2 Percent: Noir Flash Fiction By Lissa Marie Redmond
Lissa Marie Redmond, author of 2 Percent, is a former cold case homicide detective who is now a full time writer. She is the author of the Cold Case Investigation series from Midnight Ink Books and has published short stories in Buffalo Noir among others.
“I have a surprise for everyone,” Olivia Valenci announced to everyone seated around the dining room table. Her family looked up from their meals to see what the just-returned-home college freshman was up to.
“You failed out of school?” her twelve-year-old brother Anthony asked. He was quickly swatted on the arm by his mother, Kate.
“What is it, honey?” Olivia’s dad prompted from the head of the table, where he had his spiral ham and mashed potato dinner spread out before him like a king at a grand medieval feast.
“As you know,” Olivia’s voice took on that dramatic tone she used when she wanted maximum attention, “my nineteenth birthday was February fifth. My roommate at Smithson gave me a DNA kit from FindYourLegacy.com and I have the results right here.” She held up a sealed white envelope. “I thought it’d be fun to open it and read the analysis to the whole family while I’m home for spring break.”
My roommate at Smithson gave me a DNA kit from FindYourLegacy.com and I have the results right here…
“It’s going to be a very boring report,” Grandma Valenci commented as she shoveled potatoes into her mouth, washing it down with a copious amount of red wine. “Your father is 100 percent Italian and your mother is100 percent Irish. End of story.”
“I know, I know. But my friend Kyle, who lives in my dorm, took the test and found out he was 10 percent native American and 12 percent French and that led to him to doing all this research, and he discovered his great grandfather was adopted—”
“What about dork? It should say you’re 100 percent dork,” Anthony giggled into his napkin. Olivia glared across the table at her little brother. He draped the white cloth across his head, letting it droop down to hide his smirking face.
“I don’t think those things are very accurate,” Uncle Nils said. “What about contamination from the lab workers? I’m sure their rules aren’t as stringent as police labs.”
“Open it up,” Uncle Nils’s wife, Aunt Maria, told Olivia. “It’ll be fun.”
Pushing back her chair, Olivia stood up, brandishing the envelope in front of her like a sword.
“Maybe we should wait until after dinner,” her mother said. “Let everyone enjoy their meals while they’re hot.”
Vince Valenci waved his wife off. “Let her read it now. Don’t be a party pooper.”
“Thanks, Daddy.” Olivia beamed at her father as she slid her fingernail under the flap. It tore open and she extracted the page, shaking it out. “It says—” she cleared her throat and began to read: “—that I am 51 percent Irish.”
“That’s no surprise, is it Kate? Considering your maiden name is Connelly.” Grandma Valenci glanced at her daughter-in-law, taking another sip of wine.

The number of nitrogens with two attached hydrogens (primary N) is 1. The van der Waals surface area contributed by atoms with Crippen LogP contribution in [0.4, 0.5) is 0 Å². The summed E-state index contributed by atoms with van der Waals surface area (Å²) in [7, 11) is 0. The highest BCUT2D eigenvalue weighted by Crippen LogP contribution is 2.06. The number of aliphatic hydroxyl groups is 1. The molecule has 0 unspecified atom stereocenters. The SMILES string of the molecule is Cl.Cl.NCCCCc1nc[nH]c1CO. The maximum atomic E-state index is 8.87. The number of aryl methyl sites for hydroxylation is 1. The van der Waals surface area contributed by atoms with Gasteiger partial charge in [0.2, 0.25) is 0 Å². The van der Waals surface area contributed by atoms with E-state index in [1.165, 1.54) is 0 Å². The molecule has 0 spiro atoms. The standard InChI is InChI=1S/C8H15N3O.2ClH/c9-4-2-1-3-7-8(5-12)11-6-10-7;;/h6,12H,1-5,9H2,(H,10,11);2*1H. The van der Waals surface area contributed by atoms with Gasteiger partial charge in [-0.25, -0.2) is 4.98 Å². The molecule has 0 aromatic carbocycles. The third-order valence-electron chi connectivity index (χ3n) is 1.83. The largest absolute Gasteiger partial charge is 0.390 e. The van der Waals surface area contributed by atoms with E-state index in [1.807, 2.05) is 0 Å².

Olivia’s eyebrows furrowed. “I think there must be a mistake.”
“Does anyone want more ham?” Kate Valenci jumped up, grabbing an empty platter.
Her husband’s hand shot out and clamped down on her wrist, holding it tight. The platter dropped back on the table with a loud thump. “Why’s that, Sweetie?” he asked Olivia, his voice low and gravelly.
“It says here that I’m 47 percent Scandinavian.” Olivia looked around the table, eyes wide. “We’re not Scandinavian. Uncle Nils is Swedish, right? He was born there. But we’re not Swedish. We’re Italian. Did they mix up the test somehow?”
Vince’s face clouded over with fury. “Vince—” his wife squeaked as he dragged her out of the dining room by her arm, through the side door, and into the kitchen.
“Kate!” Nils yelled, balling up his napkin and throwing it on his plate.
Aunt Maria burst into tears, covering her face with her hands.
“What is going on?” Olivia asked, her voice rising in panic. The sounds of Vince’s wrath came thundering from the kitchen.
“How could you, Nils?” Grandma Valenci demanded. “After everything Vince did for you?”
Uncle Nils rose from his seat, snatching the piece of paper from Olivia’s hand. “This is all a big mistake. Let me go and talk to Vince.” With that he ran into the kitchen fray. The sounds of a scuffle broke out: dishes smashing, chairs being hurled, Kate begging for the two men to stop. Grandma Valenci patted the wailing Aunt Maria on the hand as the fight raged on.
“This is all a big mistake. Let me go and talk to Vince.”
Kate came running back into the room, the front of her yellow dress dappled in red splotches, followed by Uncle Nils.
“Oh my God!” Olivia screamed at the site of Uncle Nils staggering in, a meat cleaver jutting out from his chest. Blood drenched the front of his white polo shirt, spreading in a darkening star from the impaled kitchen utensil. He stumbled a few feet and collapsed in a heap next to Anthony’s chair.
“Someone call 911!” Kate yelled, sinking to the floor next to the bleeding man. She tried to staunch the flow of blood with one of the linen napkins, but it was immediately drenched through. Olivia fumbled for her phone from her back pocket and frantically tried to punch in the numbers.
Vince stormed out of the kitchen and threw the piece of paper down on top of his dying brother-in-law. “How do you like these results, Nils?” he spat, giving the dying man a nasty boot to the side for good measure. “How do you like this percentage?”
“I don’t get it,” Anthony said in utter confusion, eyes bouncing from his sobbing aunt to his enraged father. “What was the other 2 percent?”
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